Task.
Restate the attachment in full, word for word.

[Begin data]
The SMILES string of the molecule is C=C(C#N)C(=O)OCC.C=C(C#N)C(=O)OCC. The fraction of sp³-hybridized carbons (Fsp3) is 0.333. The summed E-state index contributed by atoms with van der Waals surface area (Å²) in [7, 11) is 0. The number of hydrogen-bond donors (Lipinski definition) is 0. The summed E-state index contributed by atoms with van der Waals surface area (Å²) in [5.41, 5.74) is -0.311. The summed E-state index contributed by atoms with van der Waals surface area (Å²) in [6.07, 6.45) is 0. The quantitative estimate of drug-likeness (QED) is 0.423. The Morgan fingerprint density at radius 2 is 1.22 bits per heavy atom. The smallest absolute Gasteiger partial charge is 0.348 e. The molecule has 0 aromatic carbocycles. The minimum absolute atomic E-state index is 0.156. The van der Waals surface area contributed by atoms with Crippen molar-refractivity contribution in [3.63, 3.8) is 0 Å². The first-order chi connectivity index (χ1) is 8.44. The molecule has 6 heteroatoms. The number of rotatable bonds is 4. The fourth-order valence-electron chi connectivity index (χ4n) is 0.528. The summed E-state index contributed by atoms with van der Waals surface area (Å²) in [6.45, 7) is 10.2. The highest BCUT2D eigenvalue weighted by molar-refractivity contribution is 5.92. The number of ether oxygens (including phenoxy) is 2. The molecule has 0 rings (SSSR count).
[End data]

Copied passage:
The SMILES string of the molecule is C=C(C#N)C(=O)OCC.C=C(C#N)C(=O)OCC. The fraction of sp³-hybridized carbons (Fsp3) is 0.333. The summed E-state index contributed by atoms with van der Waals surface area (Å²) in [7, 11) is 0. The number of hydrogen-bond donors (Lipinski definition) is 0. The summed E-state index contributed by atoms with van der Waals surface area (Å²) in [5.41, 5.74) is -0.311. The summed E-state index contributed by atoms with van der Waals surface area (Å²) in [6.07, 6.45) is 0. The quantitative estimate of drug-likeness (QED) is 0.423. The Morgan fingerprint density at radius 2 is 1.22 bits per heavy atom. The smallest absolute Gasteiger partial charge is 0.348 e. The molecule has 0 aromatic carbocycles. The minimum absolute atomic E-state index is 0.156. The van der Waals surface area contributed by atoms with Crippen molar-refractivity contribution in [3.63, 3.8) is 0 Å². The first-order chi connectivity index (χ1) is 8.44. The molecule has 6 heteroatoms. The number of rotatable bonds is 4. The fourth-order valence-electron chi connectivity index (χ4n) is 0.528. The summed E-state index contributed by atoms with van der Waals surface area (Å²) in [6.45, 7) is 10.2. The highest BCUT2D eigenvalue weighted by molar-refractivity contribution is 5.92. The number of ether oxygens (including phenoxy) is 2. The molecule has 0 rings (SSSR count).